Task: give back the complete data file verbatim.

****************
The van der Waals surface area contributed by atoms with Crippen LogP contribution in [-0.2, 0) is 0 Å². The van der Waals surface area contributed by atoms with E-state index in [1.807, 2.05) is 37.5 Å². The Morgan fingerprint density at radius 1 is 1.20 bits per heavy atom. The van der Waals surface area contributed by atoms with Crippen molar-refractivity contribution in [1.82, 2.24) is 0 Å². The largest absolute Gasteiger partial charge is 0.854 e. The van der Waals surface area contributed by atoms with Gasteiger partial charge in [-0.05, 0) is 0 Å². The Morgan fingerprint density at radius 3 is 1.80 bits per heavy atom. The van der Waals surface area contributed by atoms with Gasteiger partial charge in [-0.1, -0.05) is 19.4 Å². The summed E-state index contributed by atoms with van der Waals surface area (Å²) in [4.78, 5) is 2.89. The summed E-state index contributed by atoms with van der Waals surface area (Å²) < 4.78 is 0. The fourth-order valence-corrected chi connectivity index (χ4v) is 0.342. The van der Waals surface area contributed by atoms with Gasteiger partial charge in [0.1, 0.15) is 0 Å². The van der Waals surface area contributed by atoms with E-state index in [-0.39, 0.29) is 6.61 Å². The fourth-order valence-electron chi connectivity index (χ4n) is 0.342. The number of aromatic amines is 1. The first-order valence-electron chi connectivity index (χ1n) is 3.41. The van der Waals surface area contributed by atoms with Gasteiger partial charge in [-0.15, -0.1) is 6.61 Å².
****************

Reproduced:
The van der Waals surface area contributed by atoms with Crippen LogP contribution in [-0.2, 0) is 0 Å². The van der Waals surface area contributed by atoms with E-state index in [1.807, 2.05) is 37.5 Å². The Morgan fingerprint density at radius 1 is 1.20 bits per heavy atom. The van der Waals surface area contributed by atoms with Crippen molar-refractivity contribution in [1.82, 2.24) is 0 Å². The largest absolute Gasteiger partial charge is 0.854 e. The van der Waals surface area contributed by atoms with Gasteiger partial charge in [-0.05, 0) is 0 Å². The Morgan fingerprint density at radius 3 is 1.80 bits per heavy atom. The van der Waals surface area contributed by atoms with Gasteiger partial charge in [-0.1, -0.05) is 19.4 Å². The summed E-state index contributed by atoms with van der Waals surface area (Å²) in [4.78, 5) is 2.89. The summed E-state index contributed by atoms with van der Waals surface area (Å²) < 4.78 is 0. The fourth-order valence-corrected chi connectivity index (χ4v) is 0.342. The van der Waals surface area contributed by atoms with Gasteiger partial charge in [0.1, 0.15) is 0 Å². The van der Waals surface area contributed by atoms with E-state index in [-0.39, 0.29) is 6.61 Å². The fourth-order valence-electron chi connectivity index (χ4n) is 0.342. The number of aromatic amines is 1. The first-order valence-electron chi connectivity index (χ1n) is 3.41. The van der Waals surface area contributed by atoms with Gasteiger partial charge in [-0.15, -0.1) is 6.61 Å².